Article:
By Jeffrey Hedquist
Your radio commercial, as much as it needs to capture the audience’s attention by being entertaining, interesting, informative and relevant, is a sales presentation. Instead of being made in person, it’s made to lots of individual psyches simultaneously, with the hope that each is participating while listening.
The sales result has been achieved when the listener responds by calling, visiting, going to a web site, mailing, faxing, asking for more information, voting, donating or going to a free lecture. The rest of the process, all the way through collecting the money, is usually up to the advertiser.
How do we make our part of the sales process work? It’s my experience that “The fear of loss is a greater motivator than the prospect of gain.”
Each listener has some pain in his or her life. Each advertiser has designed their business to reduce that pain and be paid for it. The first step in the process is to remind the listener what that pain is.
Describe it, amplify it, and show how it impedes the listener’s pursuit of happiness. Then get the listener to imagine how the advertiser’s product or service will alleviate the pain.
Your listeners, like all of us, have evolved to react when we feel threatened. Finding their pain will motivate them to action. Robert F. Potter of Indiana University and Paul Bolls of the University of Missouri showed this in a study they did on radio commercial effectiveness. Negative emotions portrayed in radio commercials have the power to enhance message memorability and listener response. Perhaps it’s our modified fight or flight reaction.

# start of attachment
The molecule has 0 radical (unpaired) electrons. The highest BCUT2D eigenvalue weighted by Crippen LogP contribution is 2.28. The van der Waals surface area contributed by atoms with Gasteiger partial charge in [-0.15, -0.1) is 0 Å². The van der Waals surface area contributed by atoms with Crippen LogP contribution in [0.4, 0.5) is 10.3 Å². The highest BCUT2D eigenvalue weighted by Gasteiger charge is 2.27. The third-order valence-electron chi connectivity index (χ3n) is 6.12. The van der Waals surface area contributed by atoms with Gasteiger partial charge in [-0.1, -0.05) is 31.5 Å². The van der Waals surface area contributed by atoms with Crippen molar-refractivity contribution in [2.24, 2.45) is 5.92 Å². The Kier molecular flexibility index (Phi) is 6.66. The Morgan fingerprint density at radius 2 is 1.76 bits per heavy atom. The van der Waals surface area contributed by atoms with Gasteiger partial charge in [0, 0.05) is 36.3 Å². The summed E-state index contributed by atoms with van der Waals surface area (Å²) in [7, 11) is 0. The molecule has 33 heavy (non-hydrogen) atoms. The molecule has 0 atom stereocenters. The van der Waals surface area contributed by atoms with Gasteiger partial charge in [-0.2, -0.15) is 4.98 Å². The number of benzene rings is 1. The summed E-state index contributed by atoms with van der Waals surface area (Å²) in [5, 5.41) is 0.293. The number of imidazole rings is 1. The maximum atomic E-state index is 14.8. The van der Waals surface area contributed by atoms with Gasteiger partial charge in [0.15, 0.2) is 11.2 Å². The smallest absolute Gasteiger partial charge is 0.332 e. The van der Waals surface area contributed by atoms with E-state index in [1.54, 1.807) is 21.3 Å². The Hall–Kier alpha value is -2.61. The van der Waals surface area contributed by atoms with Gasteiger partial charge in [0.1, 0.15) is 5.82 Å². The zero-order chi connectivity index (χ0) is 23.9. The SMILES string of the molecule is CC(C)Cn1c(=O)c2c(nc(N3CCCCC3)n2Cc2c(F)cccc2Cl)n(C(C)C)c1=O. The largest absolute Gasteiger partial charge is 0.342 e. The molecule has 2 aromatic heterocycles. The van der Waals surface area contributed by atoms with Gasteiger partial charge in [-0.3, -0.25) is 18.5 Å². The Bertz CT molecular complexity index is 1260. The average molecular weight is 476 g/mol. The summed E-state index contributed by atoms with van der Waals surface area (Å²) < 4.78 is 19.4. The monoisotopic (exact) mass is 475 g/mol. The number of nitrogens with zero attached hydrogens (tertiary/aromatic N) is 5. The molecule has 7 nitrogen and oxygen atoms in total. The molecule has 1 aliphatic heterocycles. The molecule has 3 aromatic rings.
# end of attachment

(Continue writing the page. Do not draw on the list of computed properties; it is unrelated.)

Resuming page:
Interestingly, positive emotions did not have the same power to move people to action.
So, the classic problem/solution commercial is a potent selling tool. Just make sure you delve into the pain sufficiently before you offer a solution.
Limited time offers of price or opportunity, loss of health, money, happiness or penalties for not acting by a deadline are all powerful calls to action.
Find the pain, demonstrate the loss for not acting and offer a solution to the listener, which is the best thing you can do for the advertiser.
© 2005 Hedquist Productions, Inc. All rights reserved.